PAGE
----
UK Government’s Department For Education Broke GDPR Data Protection Laws

The UK’s Department for Eduction (DfE) breaches GDPR in the way it handles pupil data, the Information Commissioner’s Office (ICO) has found.

The ICO first began probing the DfE last year after it became the subject of numerous complaints. Human rights groups Liberty and DefendDigitalMe raised complaints about the department for failing to allow parents to see their child’s record in the National Pupil Data, its refusal to correct inaccurate date, and for “secretly” sharing information belonging to minors with the UK Home Office.

At the time, the ICO said: “DFE is failing to comply fully with its data protection obligations, primarily in the areas of transparency and accountability, where there are far-reaching issues, impacting a huge number of individuals in

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Pennsylvania appeals court rules gun industry protection law unconstitutional



a close up of a wooden table: Pennsylvania appeals court rules gun industry protection law unconstitutional


© The Hill
Pennsylvania appeals court rules gun industry protection law unconstitutional

A 2005 law protecting firearms manufacturers from civil liability is unconstitutional, a Pennsylvania appeals court ruled in a Monday filing.

Pennsylvania Superior Court Prothonotary Joseph D. Seletyn on Monday ruled the Protection of Lawful Commerce in Arms Act (PLCAA) of 2005 violates the 10th Amendment, which states that all powers not specifically delegated to the federal government are the responsibility of states.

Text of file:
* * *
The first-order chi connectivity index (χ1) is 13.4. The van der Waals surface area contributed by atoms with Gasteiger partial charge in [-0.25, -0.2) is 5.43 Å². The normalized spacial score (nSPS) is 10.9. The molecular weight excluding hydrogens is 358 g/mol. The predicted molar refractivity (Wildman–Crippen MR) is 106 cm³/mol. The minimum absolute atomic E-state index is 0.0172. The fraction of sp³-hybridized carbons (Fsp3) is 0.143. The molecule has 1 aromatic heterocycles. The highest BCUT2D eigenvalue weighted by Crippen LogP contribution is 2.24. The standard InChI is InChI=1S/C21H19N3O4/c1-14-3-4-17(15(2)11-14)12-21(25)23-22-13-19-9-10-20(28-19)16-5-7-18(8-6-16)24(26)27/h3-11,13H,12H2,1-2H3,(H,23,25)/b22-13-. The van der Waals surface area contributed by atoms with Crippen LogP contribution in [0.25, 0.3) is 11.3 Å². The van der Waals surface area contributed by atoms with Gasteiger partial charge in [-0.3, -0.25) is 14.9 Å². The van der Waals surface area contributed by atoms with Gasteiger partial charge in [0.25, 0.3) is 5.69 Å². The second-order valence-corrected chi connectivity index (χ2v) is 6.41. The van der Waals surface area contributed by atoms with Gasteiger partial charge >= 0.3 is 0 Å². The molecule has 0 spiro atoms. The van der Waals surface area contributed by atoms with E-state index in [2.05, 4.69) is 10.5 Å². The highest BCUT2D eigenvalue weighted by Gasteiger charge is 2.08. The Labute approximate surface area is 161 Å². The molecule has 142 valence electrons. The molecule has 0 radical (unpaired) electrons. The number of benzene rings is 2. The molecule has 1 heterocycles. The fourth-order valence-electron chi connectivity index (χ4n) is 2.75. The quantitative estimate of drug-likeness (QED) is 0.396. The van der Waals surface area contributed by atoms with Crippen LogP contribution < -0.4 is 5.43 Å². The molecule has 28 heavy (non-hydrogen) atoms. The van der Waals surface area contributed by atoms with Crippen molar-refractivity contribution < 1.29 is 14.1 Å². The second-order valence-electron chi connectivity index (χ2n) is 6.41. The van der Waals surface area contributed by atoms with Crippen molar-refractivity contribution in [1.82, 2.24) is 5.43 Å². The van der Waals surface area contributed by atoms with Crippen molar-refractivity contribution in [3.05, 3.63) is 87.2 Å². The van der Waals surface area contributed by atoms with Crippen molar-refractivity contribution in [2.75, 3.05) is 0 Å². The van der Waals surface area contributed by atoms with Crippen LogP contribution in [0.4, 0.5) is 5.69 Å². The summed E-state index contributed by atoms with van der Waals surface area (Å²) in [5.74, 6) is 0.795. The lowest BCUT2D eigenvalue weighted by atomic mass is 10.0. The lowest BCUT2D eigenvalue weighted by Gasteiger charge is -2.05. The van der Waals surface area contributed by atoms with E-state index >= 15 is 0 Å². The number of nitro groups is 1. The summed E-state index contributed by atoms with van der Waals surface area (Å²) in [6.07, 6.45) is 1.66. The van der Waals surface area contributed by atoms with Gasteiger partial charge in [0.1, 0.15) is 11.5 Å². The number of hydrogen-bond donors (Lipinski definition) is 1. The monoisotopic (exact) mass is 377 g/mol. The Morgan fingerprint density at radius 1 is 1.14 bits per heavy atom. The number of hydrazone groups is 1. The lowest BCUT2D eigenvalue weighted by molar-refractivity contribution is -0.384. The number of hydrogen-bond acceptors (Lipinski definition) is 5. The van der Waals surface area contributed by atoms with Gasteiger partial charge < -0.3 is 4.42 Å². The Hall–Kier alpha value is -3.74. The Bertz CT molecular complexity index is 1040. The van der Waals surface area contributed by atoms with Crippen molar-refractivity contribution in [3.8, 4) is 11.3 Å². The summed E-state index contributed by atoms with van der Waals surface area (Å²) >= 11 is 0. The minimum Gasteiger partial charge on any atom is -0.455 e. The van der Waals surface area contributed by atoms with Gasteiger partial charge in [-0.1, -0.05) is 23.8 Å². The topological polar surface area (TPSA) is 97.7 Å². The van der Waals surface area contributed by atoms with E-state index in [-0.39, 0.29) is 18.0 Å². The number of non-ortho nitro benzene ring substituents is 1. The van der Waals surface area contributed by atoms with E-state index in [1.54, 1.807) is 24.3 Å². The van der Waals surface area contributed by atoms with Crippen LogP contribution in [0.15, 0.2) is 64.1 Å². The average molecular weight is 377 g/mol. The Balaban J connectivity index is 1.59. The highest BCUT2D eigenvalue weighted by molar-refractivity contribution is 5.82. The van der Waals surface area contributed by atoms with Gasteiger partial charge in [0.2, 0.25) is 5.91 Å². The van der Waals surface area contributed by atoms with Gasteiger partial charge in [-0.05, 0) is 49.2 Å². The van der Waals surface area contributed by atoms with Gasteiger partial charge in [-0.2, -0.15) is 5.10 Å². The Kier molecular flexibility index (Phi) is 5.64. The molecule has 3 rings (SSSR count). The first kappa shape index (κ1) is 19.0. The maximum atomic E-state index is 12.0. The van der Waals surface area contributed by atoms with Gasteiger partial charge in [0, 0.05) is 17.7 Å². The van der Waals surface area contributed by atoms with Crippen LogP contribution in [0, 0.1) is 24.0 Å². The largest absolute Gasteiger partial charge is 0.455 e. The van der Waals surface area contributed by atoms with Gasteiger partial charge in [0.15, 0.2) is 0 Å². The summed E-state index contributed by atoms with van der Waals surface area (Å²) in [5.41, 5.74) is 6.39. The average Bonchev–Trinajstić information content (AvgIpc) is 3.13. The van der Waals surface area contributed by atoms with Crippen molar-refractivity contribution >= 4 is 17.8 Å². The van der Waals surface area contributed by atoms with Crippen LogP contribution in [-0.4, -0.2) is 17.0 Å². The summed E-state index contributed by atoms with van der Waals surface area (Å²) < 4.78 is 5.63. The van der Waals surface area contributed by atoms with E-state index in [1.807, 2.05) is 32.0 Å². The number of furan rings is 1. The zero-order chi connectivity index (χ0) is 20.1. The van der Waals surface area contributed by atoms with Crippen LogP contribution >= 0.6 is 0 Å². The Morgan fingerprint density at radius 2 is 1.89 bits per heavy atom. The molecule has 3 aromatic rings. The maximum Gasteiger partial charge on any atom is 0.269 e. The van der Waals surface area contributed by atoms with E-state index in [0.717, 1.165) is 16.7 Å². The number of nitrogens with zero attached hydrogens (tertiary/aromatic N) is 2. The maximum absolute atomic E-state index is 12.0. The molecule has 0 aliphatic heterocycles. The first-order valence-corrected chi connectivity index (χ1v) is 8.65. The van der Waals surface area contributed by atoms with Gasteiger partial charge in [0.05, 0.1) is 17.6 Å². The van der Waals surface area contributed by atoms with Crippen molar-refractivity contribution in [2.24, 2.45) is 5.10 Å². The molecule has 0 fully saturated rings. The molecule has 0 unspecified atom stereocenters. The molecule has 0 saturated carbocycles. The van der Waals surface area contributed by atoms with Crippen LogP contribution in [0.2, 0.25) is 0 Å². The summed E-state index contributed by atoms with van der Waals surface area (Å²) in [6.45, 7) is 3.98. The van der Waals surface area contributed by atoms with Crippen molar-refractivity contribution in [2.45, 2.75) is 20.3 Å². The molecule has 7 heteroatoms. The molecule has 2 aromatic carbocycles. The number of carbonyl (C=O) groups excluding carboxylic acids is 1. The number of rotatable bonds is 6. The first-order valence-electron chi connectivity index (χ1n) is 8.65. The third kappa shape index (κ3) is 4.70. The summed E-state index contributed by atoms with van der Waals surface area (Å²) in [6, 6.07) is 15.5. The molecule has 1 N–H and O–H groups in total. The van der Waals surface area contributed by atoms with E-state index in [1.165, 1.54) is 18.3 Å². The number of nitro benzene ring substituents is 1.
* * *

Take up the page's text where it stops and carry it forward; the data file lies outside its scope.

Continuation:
The 2005 law says companies shall not be held legally liable for harm caused by those who “criminally or unlawfully misuse firearm products or ammunition products that function as designed and intended.”

After a Pennsylvania 14-year-old accidentally shot and killed his friend J.R. Gustafson in 2016, Gustafson’s parents sued both the gun manufacturer and the retailer where it was purchased. Gustafson’s parents alleged that the semi-automatic did not have a safety feature preventing it from

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After a child’s accidental shooting death, Pennsylvania appeals court rules federal gun industry protection law unconstitutional

A Pennsylvania state appeals court has decided that the Protection of Lawful Commerce in Arms Act of 2005 is unconstitutional, court documents filed on Monday show.



a person wearing a hat and glasses: J.R. Gustafson, who was killed in March 2016 after his 14-year-old friend unintentionally shot him with a semi-automatic handgun that he believed was unloaded.


© Brady United
J.R. Gustafson, who was killed in March 2016 after his 14-year-old friend unintentionally shot him with a semi-automatic handgun that he believed was unloaded.

The PLCAA is a federal law that prohibits civil lawsuits from being brought against gun manufacturers and distributors as a result of misuse of their products by others.

The law says businesses should not “be liable for the harm caused by those who criminally or unlawfully misuse firearm products or ammunition products that function as designed and intended.”

But the PLCAA violates the 10th Amendment, Pennsylvania Superior Court Prothonotary Joseph D. Seletyn said, which guarantees states’ rights — essentially stating that matters which are not delegated to the federal government by the US Constitution and are

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